Syria, or the Syrian Arab Republic, is situated in Western Asia. The country is bordered by Lebanon, the Mediterranean Sea, Turkey, Iraq, Jordan, and Israel.
The capital of Syria and its largest city is Damascus, with a population of more than 1.7 million people.
After World War I, the Ottoman Empire was partitioned and centuries of Ottoman control ended. The Mandate for Syria and Lebanon was founded by the League of Nations, allowing France to act as a ‘trustee country’ over Syria and Lebanon until they chose independence. This is how the modern Syrian state was born.
Syria gained independence as a parliamentary republic on 25th October 1945, and Syria became a founding member of the United Nations, officially ending the French Mandate.
Before the civil war, Syria was an ethnically diverse nation, home to vibrant marketplaces, rich in handmade jewellery and textiles, spices, pottery, and traditional crafts.
The Syrian people could be proud of the country’s burgeoning IT industry, and the ancient mosques, castles and Roman ruins that made Syria such a fascinating place to visit. Syria’s Ummayyad mosque is considered one of the most sacred places for Muslims, and is known as the ‘jewel of Damascus’.
The Syrian civil war began in March 2011 and is still ongoing, despite a formal start of the Geneva Syria peace talks announced by the United Nations in February 2016.
Syria today is characterised by suffering and loss for many of its people. The crisis is now entering its sixth year and there are 13.5 million people in desperate need of humanitarian assistance. Over half the population of Syria has been forced from their homes, and many people have been displaced several times. Over half of those sheltering in makeshift settlements and refugee camps are children and young people.
Frequent disruptions to the delivery of humanitarian aid mean that those still trapped in besieged or hard to reach areas are running out of time. They lack basic necessities, including food, water and medical care. The UN estimates that 4.8 million people have fled the country, to the neighbouring states of Jordan and Lebanon.
As the winter months drawn in, millions are without adequate shelter, warm clothes, blankets, fuel, nutritious food, or clean water. Syria’s children have been exposed to unimaginable horrors and will continue to suffer the psychological effects of trauma well into adulthood.
Aleppo is a large city in Syria, and the capital of the Aleppo Governorate, the most population-dense governorate in the country.
Aleppo is an ancient city and is believed to have been inhabited since the 6th millennium BC. The old city of Aleppo contains amazing medieval architecture and traditional heritage sites, and was named Islamic Capital of Culture in 2006, after a wave of successful restoration projects targeting historic landmarks.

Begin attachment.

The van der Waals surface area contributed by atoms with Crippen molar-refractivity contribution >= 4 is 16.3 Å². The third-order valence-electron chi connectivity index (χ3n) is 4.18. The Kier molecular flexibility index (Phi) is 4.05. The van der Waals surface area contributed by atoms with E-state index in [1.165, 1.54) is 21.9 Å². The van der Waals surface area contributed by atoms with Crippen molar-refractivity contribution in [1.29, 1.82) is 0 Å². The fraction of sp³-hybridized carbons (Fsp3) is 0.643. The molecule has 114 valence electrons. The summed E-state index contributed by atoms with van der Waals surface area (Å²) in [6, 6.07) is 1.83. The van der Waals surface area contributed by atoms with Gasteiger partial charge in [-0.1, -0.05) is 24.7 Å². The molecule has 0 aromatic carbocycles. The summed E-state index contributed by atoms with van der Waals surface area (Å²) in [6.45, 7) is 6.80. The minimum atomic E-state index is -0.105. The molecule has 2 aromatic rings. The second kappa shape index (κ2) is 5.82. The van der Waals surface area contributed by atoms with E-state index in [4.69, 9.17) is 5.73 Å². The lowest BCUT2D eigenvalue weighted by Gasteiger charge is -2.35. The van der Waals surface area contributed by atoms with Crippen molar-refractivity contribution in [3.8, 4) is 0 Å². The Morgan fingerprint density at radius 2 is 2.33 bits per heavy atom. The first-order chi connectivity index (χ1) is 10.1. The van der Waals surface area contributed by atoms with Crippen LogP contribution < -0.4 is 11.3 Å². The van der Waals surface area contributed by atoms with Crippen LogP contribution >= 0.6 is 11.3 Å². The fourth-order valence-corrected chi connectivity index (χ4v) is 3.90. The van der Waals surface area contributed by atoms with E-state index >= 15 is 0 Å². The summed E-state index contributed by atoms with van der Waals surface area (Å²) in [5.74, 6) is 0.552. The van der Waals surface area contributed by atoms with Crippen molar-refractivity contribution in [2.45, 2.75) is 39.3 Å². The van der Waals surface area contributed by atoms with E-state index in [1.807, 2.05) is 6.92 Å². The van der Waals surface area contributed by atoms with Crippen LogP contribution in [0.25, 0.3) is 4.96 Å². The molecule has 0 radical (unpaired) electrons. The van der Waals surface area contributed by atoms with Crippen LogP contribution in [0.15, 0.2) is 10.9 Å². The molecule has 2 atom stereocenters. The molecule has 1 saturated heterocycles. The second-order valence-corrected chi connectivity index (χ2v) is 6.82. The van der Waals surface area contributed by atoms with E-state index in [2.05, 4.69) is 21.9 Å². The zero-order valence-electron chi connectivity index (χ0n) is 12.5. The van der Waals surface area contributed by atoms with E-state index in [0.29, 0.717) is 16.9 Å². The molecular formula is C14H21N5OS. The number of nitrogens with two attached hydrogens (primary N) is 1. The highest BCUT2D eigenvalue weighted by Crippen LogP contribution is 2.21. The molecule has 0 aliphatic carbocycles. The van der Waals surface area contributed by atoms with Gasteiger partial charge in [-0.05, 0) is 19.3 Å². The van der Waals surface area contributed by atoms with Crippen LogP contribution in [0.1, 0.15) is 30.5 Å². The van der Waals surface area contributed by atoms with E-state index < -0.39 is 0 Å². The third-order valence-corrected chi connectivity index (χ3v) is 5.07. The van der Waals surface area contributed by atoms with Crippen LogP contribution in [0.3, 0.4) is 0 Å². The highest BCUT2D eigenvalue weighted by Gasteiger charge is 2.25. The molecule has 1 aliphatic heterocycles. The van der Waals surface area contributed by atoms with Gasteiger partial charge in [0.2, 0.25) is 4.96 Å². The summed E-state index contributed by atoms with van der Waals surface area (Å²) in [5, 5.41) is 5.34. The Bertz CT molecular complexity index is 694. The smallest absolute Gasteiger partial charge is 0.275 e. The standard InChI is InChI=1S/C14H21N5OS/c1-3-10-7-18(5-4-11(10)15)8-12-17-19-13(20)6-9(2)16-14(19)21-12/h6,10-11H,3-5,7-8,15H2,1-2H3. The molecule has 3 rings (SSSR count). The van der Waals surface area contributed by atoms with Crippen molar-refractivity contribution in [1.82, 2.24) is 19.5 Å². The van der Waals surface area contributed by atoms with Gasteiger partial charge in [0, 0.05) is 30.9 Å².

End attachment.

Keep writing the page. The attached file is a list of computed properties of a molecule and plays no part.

Unfortunately, the city of Aleppo has been a site of great destruction and human suffering. It is one of the worst-affected cities in the Syrian conflict, ever since the Battle of Aleppo began in 2012.
Opposing forces have struggled for control of the city, leaving hundreds of thousands of people caught in the crossfire. It has been increasingly difficult for humanitarian agencies access the besieged city, meaning that those trapped inside are left food, clean water, warm clothes, and first aid equipment.
We are now one week on from the final battle for Aleppo, and around 50,000 civilians still remain trapped amid the ruins of a city they once called home. Although more people are being evacuated every day, they often have nothing more than the clothes on their back, and they still face homelessness, hunger and persecution even in ‘safer’ areas.
As yet, there is no political solution to the Syrian crisis. Widespread hostilities are likely to continue into 2017, and it is women, young children and the elderly who will bear the heaviest burden of suffering.
However bleak the situation may seem for Syria’s people, there are ways to help. By donating to our Besieged Syrian People fund or our Winter appeal, you can ensure that Syrian families have the basic necessities they need to survive the punishing winter months.
We are currently on the ground in the Aleppo Governorate, providing those fleeing the city with:
Syria is the greatest humanitarian crisis of this decade. We cannot stand by as innocent families undergo such extreme suffering.